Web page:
In Mixing with Impact: Learning to Make Musical Choices, Wessel Oltheten discusses the creative and technical concepts behind making a mix. Whether you’re a dance producer in your home studio, a live mixer in a club, or an engineer in a big studio, the mindset is largely the same.
The same goes for the questions you run into: where do you start? How do you deal with a context in which all the different parts affect each other? How do you avoid getting lost in technique? How do you direct your audience’s attention? Why doesn’t your mix sound as good as someone else’s? How do you maintain your objectivity when you hear the same song a hundred times? How do your speakers affect your perception? What’s the difference between one compressor and another?
Following a clear structure, this book covers these and many other questions, bringing you closer and closer to answering the most important question of all: how do you tell a story with sound?
Wessel Oltheten (1983) has been recording and mixing music since his teens, which has led to a successful studio business with a very diverse clientele, ranging from big-selling pop acts like the late Michael Jackson, Don Diablo, Simply Red and David Garrett to the Dutch Traveling Opera Company and lots of independent artists, like Black Oak, DeWolff, Navarone, Pocket Knife Army, Tim Knol, Tangarine, Marble Sounds, I Am Oak and Robin Borneman. He has specialized in mixing and mastering, but still does the occasional recording on the road for concerts and music films.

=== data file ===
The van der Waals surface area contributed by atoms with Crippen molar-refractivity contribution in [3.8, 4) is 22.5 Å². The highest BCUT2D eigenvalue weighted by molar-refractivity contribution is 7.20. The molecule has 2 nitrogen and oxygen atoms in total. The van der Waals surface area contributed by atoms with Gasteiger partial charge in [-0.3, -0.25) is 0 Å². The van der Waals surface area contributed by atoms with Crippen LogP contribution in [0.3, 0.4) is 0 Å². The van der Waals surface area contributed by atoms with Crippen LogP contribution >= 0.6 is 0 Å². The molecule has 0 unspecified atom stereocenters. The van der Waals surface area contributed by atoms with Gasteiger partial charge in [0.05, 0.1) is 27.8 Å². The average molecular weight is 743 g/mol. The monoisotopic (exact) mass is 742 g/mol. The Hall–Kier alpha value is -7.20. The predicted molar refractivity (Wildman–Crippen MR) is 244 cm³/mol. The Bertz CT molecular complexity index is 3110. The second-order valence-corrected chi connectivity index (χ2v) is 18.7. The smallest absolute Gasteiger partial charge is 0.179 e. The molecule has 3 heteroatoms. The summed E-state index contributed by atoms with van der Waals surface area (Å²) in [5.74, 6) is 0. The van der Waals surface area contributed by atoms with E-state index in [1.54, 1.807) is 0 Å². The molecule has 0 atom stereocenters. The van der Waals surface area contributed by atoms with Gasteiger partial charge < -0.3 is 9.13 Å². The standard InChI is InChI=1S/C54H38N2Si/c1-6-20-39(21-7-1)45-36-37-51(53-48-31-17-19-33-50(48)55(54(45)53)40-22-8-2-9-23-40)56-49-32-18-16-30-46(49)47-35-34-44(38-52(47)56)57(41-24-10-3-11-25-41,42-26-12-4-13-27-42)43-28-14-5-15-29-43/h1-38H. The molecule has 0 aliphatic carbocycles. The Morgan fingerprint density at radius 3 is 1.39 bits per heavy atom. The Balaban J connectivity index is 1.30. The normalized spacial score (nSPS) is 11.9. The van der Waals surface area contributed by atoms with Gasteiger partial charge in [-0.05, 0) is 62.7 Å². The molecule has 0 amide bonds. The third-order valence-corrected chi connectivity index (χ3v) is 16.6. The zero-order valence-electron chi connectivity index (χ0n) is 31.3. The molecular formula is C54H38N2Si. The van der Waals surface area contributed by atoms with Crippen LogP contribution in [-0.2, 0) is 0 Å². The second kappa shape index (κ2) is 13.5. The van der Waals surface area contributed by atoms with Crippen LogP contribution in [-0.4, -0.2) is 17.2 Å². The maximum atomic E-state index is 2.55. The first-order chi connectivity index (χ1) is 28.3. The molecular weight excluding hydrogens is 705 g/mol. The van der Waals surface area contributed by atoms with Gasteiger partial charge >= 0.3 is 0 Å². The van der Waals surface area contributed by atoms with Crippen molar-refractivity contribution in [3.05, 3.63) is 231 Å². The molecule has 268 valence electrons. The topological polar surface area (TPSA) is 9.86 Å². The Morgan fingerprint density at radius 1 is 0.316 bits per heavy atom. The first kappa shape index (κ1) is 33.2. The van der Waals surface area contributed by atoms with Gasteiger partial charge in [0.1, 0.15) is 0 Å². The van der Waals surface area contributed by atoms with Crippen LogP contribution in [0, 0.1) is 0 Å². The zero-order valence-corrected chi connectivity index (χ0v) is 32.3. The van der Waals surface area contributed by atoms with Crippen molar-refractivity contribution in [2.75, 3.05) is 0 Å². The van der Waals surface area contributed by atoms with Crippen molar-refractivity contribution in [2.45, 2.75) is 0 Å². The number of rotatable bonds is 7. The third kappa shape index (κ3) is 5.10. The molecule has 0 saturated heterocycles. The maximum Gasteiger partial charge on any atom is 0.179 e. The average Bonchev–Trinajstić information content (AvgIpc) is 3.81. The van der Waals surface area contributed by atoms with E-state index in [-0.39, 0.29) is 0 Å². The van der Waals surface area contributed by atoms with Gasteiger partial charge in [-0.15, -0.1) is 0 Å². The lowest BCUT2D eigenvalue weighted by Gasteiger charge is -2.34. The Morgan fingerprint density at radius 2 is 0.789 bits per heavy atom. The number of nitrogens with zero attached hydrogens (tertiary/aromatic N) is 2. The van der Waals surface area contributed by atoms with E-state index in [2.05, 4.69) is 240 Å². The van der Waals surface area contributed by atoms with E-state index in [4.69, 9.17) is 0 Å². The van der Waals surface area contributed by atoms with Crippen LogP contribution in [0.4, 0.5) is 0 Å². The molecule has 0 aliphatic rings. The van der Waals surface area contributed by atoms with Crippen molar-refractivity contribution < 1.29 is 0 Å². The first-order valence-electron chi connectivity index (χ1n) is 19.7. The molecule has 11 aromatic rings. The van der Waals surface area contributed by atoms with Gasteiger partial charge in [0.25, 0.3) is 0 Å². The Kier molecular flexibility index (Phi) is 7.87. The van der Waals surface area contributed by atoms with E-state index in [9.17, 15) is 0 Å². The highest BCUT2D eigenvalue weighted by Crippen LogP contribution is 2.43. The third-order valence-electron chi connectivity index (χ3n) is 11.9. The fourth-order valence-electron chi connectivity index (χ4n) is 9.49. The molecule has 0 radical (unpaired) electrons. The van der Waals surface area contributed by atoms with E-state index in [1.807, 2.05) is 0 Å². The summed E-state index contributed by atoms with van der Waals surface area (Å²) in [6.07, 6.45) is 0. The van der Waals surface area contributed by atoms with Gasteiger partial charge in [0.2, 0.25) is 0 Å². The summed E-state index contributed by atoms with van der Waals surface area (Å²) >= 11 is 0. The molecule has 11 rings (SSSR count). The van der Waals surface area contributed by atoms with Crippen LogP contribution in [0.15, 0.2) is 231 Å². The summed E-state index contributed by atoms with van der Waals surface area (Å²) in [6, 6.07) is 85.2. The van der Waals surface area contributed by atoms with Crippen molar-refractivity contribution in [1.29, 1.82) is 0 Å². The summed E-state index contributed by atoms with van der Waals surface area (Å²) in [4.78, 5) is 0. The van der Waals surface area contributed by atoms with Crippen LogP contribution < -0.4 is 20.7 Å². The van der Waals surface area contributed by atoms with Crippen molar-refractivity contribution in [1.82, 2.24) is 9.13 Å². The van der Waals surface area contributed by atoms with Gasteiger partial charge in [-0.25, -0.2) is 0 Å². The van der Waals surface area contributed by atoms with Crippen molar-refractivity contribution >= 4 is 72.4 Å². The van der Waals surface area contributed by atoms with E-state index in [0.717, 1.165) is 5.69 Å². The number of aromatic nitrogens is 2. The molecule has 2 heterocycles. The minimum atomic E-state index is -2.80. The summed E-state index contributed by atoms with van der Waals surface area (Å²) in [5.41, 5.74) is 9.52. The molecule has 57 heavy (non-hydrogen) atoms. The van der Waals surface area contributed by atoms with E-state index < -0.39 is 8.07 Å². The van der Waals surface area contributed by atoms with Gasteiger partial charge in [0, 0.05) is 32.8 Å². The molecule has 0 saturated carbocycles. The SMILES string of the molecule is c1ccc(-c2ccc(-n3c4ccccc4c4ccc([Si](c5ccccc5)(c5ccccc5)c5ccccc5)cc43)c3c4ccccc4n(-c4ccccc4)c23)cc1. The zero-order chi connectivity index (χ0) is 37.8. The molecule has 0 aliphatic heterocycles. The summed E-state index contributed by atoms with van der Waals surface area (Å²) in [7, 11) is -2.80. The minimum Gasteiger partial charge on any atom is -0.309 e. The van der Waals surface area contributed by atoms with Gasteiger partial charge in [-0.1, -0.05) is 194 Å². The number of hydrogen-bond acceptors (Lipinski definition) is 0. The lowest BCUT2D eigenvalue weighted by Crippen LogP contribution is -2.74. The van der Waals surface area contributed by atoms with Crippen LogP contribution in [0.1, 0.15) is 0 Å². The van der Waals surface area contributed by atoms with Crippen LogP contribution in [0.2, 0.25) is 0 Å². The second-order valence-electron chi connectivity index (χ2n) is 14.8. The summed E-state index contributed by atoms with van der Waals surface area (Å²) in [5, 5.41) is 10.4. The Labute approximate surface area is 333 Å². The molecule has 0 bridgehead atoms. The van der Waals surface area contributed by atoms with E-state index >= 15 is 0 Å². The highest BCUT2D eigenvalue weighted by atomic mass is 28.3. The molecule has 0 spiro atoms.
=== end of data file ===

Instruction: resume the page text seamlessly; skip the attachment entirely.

This book bears a close relationship to the classes he started teaching in 2010 at the University of the Arts Utrecht. These classes focus on studio technology and its creative applications in recording, mixing and mastering, and they were largely developed by Wessel’s own research in the field of engineering. The driving force behind this research is the question of how to make creative use of technology in music production, so that the music is supported by the engineering instead of being overshadowed by it—as is so often the case.
©2018, 352 pages